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How many cis-teams isomers

  1. Sep 8, 2015 #1
    1. The problem statement, all variables and given/known data
    image.jpg
    I chose B, because since there are 3 C=C in the compound and each C=C constituting in both cis-trans isomers. But the correct answer is C, how come there are 8?

    Sorry the title should be "how many cis-trans isomers"
     
    Last edited: Sep 8, 2015
  2. jcsd
  3. Sep 8, 2015 #2

    DrClaude

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    Staff: Mentor

    So there are two possibilities at the first double bond, two possibilities at the second, and two possibilities at the third. How many possibilities in total?
     
  4. Sep 8, 2015 #3
    6?
     
  5. Sep 8, 2015 #4

    DrClaude

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    Staff: Mentor

    No. Think of it as a coin toss.
     
  6. Sep 8, 2015 #5
    Well.. In a coin toss, the probability of getting either a heads or a tail is 1/2. So if we toss three times, then the total probability of getting either a heads or a tail would be (1/2)^3 , am I right?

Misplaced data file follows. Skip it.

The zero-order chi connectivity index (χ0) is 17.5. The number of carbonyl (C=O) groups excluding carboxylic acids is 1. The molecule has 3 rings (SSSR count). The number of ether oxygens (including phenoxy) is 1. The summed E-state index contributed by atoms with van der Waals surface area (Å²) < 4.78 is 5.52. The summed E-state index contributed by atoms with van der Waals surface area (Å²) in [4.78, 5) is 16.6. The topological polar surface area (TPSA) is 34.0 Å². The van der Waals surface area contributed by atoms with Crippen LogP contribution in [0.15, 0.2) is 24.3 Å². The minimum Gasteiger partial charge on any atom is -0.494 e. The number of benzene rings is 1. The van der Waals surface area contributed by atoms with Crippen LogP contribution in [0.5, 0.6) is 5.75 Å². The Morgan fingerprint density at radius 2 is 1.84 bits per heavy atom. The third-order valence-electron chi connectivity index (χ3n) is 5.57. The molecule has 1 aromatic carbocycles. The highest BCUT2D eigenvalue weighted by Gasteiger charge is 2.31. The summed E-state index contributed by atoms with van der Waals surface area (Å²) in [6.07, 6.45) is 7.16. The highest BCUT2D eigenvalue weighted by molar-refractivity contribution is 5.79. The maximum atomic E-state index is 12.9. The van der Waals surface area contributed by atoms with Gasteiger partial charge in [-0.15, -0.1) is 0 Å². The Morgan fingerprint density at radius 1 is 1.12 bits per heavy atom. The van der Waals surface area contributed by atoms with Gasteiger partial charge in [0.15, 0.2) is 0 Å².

But if we were to choose the number of ways, shouldn't it be..permutations?
     
  7. Sep 8, 2015 #6

    DrClaude

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    Staff: Mentor

    Right. But you should be looking at how many possible outcomes.

    You're so close that I'll give it away: you have to multiply the possibilities, so you get 23 = 8 possible outcomes:
    CCC CCT CTC TCC CTT TCT TTC TTT
     
  8. Sep 8, 2015 #7
    I see. Thanks!
     
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